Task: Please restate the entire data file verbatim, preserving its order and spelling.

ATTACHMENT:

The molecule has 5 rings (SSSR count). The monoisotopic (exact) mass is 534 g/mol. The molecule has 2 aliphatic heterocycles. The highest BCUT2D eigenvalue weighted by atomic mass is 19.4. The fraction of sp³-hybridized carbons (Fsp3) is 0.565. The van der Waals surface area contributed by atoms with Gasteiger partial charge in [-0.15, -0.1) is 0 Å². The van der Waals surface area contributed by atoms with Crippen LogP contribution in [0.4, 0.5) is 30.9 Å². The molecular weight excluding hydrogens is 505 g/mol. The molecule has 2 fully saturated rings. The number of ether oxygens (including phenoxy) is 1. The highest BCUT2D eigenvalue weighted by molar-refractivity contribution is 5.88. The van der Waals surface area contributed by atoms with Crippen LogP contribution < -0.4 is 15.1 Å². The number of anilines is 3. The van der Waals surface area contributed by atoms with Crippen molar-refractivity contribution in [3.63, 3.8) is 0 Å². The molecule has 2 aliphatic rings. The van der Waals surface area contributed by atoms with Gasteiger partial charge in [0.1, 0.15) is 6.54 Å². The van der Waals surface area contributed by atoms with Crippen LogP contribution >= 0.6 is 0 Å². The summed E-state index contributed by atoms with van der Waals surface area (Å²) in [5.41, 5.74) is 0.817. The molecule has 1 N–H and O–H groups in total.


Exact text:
The molecule has 5 rings (SSSR count). The monoisotopic (exact) mass is 534 g/mol. The molecule has 2 aliphatic heterocycles. The highest BCUT2D eigenvalue weighted by atomic mass is 19.4. The fraction of sp³-hybridized carbons (Fsp3) is 0.565. The van der Waals surface area contributed by atoms with Gasteiger partial charge in [-0.15, -0.1) is 0 Å². The van der Waals surface area contributed by atoms with Crippen LogP contribution in [0.4, 0.5) is 30.9 Å². The molecular weight excluding hydrogens is 505 g/mol. The molecule has 2 fully saturated rings. The number of ether oxygens (including phenoxy) is 1. The highest BCUT2D eigenvalue weighted by molar-refractivity contribution is 5.88. The van der Waals surface area contributed by atoms with Crippen LogP contribution < -0.4 is 15.1 Å². The number of anilines is 3. The van der Waals surface area contributed by atoms with Crippen molar-refractivity contribution in [3.63, 3.8) is 0 Å². The molecule has 2 aliphatic rings. The van der Waals surface area contributed by atoms with Gasteiger partial charge in [0.1, 0.15) is 6.54 Å². The van der Waals surface area contributed by atoms with Crippen LogP contribution >= 0.6 is 0 Å². The summed E-state index contributed by atoms with van der Waals surface area (Å²) in [5.41, 5.74) is 0.817. The molecule has 1 N–H and O–H groups in total.